It was a good exercise to measure though:

  • Classical is okay, the low E could be a tad closer to the edge and I'd be fine with that.
  • Hybrid Nylon is yuck! This exercise showed my why I stopped playing it years ago - the string spacing is gross!  You can even see it in the picture long before you take a measurement, both E's are too far away from the edge of the fretboard, which crams the strings up together.  I reckon if I cut another nut for this, it will completely change the way this guitar feels.
  • Acoustic is okay.  I reckon I could use a tiny bit more space from the side on the high E.  Surprisingly the very close low E string works out fine, especially when you are thumb fretting the bass. The advantage of a close distance to the edge of the fretboard means more distance available in string spacing, so you don't feel so cramped.
  • Strat Copy the high E is too close, low E is fine.
  • Tele Copy is fine, but the whole thing is too cramped with only a 43.0mm neck.
  • Electric is fine, but even more cramped than the Tele Copy.

So what do I think?  I'm estimating for a steel string (electric or acoustic) I would go with a 46mm neck, the high E at 3.5mm spacing, the low E at 3.0mm.  For a nylon, I'm estimating a 50mm neck with the high E at 3.5mm and the low E at 3.5mm.

This sure reinforces that the best way to know what you like is to play many guitars - I mean look at the differences in these string spacings I found! What suits me might not suit you - there is probably a cut for everyone - for instance somebody out there thought my hybrid nylon spacing was a good idea!

(Thinks wistfully about the $AUD4k Cole Clarke acoustic at Kosmic Music a few months back that just played so easily and beautifully - that must had the perfect string spacing for me.)

JAW

Monday, 26 September 2022

Custom Neck Installed

It finally happened, but not what I had planned... Back in March I bought an electric guitar, and then ordered a custom neck which arrived in May at which time I realised I had accidentally specified a Strat neck pocket instead of a Tele neck pocket.  While I _could_ have made it fit, I sat on my hands for a few months agonising over it, and then eventually snapped and bought a cheap second hand Strat copy from the pawn shop and installed the neck on that.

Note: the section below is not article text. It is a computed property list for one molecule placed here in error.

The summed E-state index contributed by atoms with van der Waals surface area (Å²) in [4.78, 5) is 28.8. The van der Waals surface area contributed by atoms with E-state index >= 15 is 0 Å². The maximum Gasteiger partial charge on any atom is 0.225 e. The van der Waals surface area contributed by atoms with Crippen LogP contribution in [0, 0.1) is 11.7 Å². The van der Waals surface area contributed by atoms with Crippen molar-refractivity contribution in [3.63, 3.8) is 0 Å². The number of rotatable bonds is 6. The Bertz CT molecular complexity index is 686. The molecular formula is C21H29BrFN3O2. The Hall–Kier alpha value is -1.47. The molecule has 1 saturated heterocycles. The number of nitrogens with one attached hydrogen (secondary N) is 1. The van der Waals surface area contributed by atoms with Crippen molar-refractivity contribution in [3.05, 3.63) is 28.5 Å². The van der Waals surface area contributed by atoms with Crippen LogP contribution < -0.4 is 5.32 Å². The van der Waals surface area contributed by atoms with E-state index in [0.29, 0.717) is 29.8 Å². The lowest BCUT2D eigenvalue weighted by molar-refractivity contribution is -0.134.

It's been an interesting exercise, I've learnt a lot.  Here is some of it!

Thanks again Leo Fender for standardising bolt on necks.  The Strat copy I bought is the same neck as a real Strat and the same as what a bloke in China made with his bare hands. So it fits just fine.  not sure why you changed the design between Strats (overhanding fretboard in the neck pocket) and Teles (flat ended in the neck pocket) though.


Looks pretty! I like the classical guitar
fretboard and the overall simple clean lines

Handmaking the nut is not complicated, but it is tedious.  There are numerous tutorials on the interwebs so I don't need to write it up here, but I am going to talk more about spring spacing in another blog. By the time I had finished the nut I was already dissatisfied with it and I will be re-making it, but it will do for now. Shout out to Mr Manchester for his handy spacing calculator. When I make my next better one I will talk about it some more then.